Using digital gear (Yamaha THR 30II) that simulates amp, cabinet&speaker and a microphone
Chain: Guitar → Digital desktop amp (Yamaha THR30II) that simulates amp, cabinet, speaker and microphone → DAW software in the computer
I was happy with the result, but it took much tweaking to find my desired tone. Interestingly, it was much easier to dial in the tone to sound fantastic with THR30II through its speaker than when recording it via direct out.
Sample at sound cloud - just the lead tone, playing to a backing track.
Sample at sound cloud - the whole thing.
Sample at sound cloud - the whole thing, I test different tones in this recording.
Using pedal effects and digital gear (UAFX Dream’ 65) that simulates amp, cabinet&speaker and a microphone
Chain: Guitar → Various Guitar Effect Pedals (e.g., overdrive, chorus, reverb, delay, etc.) → UAFX Dream '65 simulating amp, cabinet, speaker, and microphone → Yamaha THR30II acting as recording interface → DAW Software in the computer
The UAFX Dream 65 provides a fantastic simulation of the amp, speaker, and microphone. It’s easy to get sweet sounds out of it and works great with pedals. Furthermore, I can take the pedalboard to the jam and get a similar tone as at home when playing through headphones or recording. Although I admit that GAS got me, and it’s way too many pedals for jam sessions now, it’s good to have more options at home and then take the few pedals I need to jam.
Using a real tube amp, with a real cabinet&speaker, and using a condenser microphone to capture the sound from the speaker.
Chain: Guitar → Tube Amp → 68’ Custom Vibro Champ Reverb Tube Amp → Shure MV88+ Microphone placed a bit away from the amp also to capture some in-the-room sound → iPhone (because MV88+ is a mobile microphone)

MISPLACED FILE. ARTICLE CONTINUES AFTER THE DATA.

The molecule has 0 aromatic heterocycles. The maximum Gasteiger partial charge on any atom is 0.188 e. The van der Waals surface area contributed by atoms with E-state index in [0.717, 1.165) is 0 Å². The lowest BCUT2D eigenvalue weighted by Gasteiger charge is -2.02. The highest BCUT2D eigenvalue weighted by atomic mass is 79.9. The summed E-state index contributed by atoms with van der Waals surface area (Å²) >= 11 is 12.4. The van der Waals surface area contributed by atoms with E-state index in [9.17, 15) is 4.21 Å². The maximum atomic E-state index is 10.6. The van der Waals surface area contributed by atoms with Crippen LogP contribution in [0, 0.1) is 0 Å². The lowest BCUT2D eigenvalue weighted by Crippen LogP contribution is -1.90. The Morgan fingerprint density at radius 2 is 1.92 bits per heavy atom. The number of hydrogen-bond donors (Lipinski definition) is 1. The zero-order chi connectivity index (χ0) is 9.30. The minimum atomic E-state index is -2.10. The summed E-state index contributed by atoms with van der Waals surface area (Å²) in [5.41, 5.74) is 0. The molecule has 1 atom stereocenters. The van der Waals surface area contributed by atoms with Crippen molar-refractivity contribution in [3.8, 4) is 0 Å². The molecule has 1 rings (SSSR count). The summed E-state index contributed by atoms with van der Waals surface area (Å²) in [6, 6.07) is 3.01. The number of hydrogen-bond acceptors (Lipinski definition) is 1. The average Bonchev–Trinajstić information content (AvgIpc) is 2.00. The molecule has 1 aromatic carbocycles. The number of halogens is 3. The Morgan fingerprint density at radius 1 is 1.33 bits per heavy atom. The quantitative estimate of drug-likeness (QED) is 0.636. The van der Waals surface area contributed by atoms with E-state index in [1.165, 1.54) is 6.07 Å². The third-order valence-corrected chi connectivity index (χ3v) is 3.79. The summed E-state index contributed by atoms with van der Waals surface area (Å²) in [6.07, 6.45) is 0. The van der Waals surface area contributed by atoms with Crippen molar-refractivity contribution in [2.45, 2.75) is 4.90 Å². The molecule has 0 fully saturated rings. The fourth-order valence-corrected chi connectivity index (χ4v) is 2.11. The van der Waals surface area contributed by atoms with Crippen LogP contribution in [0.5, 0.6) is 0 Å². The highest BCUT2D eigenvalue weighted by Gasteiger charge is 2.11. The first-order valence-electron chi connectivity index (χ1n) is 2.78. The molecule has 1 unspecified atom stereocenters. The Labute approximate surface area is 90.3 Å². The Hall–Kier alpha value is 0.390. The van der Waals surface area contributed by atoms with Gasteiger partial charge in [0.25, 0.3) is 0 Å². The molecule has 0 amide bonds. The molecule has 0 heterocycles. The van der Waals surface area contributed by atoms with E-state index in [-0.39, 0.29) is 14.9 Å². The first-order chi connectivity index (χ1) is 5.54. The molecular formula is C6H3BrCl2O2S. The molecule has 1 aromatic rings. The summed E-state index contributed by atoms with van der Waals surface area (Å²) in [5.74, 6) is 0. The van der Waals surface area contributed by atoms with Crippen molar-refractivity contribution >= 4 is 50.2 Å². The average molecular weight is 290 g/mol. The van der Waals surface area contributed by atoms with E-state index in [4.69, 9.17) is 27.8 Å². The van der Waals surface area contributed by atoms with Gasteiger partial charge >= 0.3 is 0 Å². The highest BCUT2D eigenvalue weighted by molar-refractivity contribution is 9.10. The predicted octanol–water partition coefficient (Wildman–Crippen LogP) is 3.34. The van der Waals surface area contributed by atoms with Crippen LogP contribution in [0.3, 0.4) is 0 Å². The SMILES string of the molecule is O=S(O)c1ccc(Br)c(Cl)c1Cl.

It takes a lot more effort to record than with digital gear. You have to spend more time experimenting, for example, with microphone placement. I also had to record at the apartment’s safe volume to avoid disrupting neighbors. Because of this, the difference between the amp floor noise and the guitar sound was slight. And this made it very easy to hear the amp floor noise (hum and hiss) on the recording.
It’s fun to record a real amp, but using digital gear and software is much easier and more predictable at home.
There are approaches to using a tube amp and recording silently via reactive load boxes, such as OX | Amp Top Box | Universal Audio or Torpedo Series - Two notes. The sound goes not from the amp to its speaker but to this device, and it simulates what you would get from the speaker and the microphone. I have yet to try such an approach, but I’ve heard people getting excellent results.
That’s it! I hope that the above helps someone. If you want to learn more, I recommend checking Justin’s lessons about guitar recording techniques at https://www.justinguitar.com/. I also recommend watching a video I wish I’d seen when I started learning about this topic in 2022: